Battersea issues advice on separation anxiety and post-lockdown routines
06 JULY 2020
6 July 2020
With coronavirus restrictions slowly being lifted, owners may have to start leaving their pets home alone as they return to work – so Battersea has issued advice to make the transition as smooth as possible for the nation’s dogs and cats.
Ali Taylor, Head of Canine Behaviour at Battersea said: “As pets across the country have adjusted to having their owners at home 24/7, some dogs and cats may find it distressing to spend more time alone. While dogs are more likely to suffer from separation anxiety, cats can also find it stressful when their routine changes suddenly.
“There are steps every owner can start taking now to ease this anxiety and Battersea is always available for advice if you need more help.”
- Getting back to normal is going to be important for humans too, not just animals! Start trying to set your alarm for the same time you normally would if you were going in to work and going through your normal morning routine.
- If you are currently working from home, it’s a good idea to start working in a different room or area from your pet.
- When you go to your desk to start work, give your dog or cat any toys and treats you normally would when you leave the house. If you haven’t been utilising enrichment toys previously, now is the ideal time to give them a try – puzzle feeders are great at keeping both dogs and cats mentally stimulated.
- Build up time alone slowly and reward good behaviour. Start small, even if that means you only close the door for 30 seconds at first.
- Exercise your dog before you leave them so they’ve had chance to burn off some energy. Make sure your pet has access to things to keep them busy, for example a filled Kong or hard chew toys for a dog, a puzzle feeder with treats for a cat.
- Building up your dog’s confidence with rewards for good behaviour and mental stimulation – for example, teaching them new tricks.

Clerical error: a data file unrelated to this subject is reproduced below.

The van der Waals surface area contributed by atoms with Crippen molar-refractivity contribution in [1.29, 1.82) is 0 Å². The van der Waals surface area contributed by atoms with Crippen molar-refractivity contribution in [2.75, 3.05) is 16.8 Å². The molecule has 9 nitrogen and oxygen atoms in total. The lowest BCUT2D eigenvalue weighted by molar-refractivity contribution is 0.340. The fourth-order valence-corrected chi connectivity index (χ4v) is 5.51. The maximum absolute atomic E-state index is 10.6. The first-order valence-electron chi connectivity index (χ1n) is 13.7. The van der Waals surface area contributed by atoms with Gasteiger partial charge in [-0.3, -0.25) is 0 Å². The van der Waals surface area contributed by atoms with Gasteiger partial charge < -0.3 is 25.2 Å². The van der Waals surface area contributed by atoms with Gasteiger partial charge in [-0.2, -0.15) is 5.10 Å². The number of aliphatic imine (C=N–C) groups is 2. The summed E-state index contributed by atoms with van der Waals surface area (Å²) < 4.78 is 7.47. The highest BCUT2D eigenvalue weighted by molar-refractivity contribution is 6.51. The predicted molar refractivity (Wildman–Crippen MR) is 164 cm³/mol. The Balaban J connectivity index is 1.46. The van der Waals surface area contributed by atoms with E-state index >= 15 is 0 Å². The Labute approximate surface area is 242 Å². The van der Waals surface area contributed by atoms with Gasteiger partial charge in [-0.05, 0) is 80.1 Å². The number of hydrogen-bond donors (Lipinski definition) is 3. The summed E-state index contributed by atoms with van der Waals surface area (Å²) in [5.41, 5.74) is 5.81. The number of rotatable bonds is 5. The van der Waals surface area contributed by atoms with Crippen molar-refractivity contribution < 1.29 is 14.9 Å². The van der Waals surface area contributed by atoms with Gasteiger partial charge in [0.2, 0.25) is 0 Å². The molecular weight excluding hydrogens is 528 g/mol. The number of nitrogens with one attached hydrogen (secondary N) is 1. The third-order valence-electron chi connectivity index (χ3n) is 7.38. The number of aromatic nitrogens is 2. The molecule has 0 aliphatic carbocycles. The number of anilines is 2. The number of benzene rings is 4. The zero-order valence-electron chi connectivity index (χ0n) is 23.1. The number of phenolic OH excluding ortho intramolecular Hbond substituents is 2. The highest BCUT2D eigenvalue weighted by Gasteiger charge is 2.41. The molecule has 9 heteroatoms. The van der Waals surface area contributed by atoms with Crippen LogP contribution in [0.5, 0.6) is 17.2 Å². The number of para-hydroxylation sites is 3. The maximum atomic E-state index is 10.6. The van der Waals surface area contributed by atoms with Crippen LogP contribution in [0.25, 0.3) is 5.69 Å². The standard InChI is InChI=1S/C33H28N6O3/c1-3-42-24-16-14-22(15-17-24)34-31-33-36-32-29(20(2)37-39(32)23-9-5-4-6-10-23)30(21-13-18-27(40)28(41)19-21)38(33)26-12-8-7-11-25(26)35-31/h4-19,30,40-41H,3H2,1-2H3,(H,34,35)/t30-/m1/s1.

- Cats might have become accustomed to having someone home all day to let them in and out of the house or having open windows to use for quick access. Suddenly restricting this access might be confusing, so it could be a good time to consider installing a cat flap.
Consider purchasing a camera so you can see what your pet gets up to when left alone. If you can see what your pet does when you leave them, then you can interpret the issues more easily.
If you feel you have tried everything already, you may need to recruit the help of a trainer or behaviourist.
For more pet behaviour advice, visit https://www.battersea.org.uk/pet-advice.
If you need to talk to someone about your dog’s behaviour, call Battersea’s behaviour advice line on 0203 8878 347 (Mon-Fri 8am-5pm).
Notes to editors
- Since Battersea was founded 160 years ago, we’ve been committed to helping every dog and cat that needs us - championing their rights, loving their imperfections and expertly caring for them. Because rescue is our favourite breed.
- We’re reliant on the generosity of the public to continue to fund our vital work helping dogs and cats and the people who care for them. Now more than ever, we need funds to enable us to continue to be here for every dog and cat.
- Battersea directly helps over 5,000 dogs and cats across its three centres and uses its expertise, influence, and voice to help thousands more animals all over the country and across the world.
- There is no time limit on how long an animal can stay at Battersea, but the average stay for a dog is 34 days and 25 days for a cat.
- In addition to the site in South West London, Battersea also has two other centres based at Old Windsor, Berkshire and Brands Hatch, Kent.
- To donate to Battersea, visit https://donate.battersea.org.uk.
- Follow Battersea on Twitter @battersea_ or facebook.com/Battersea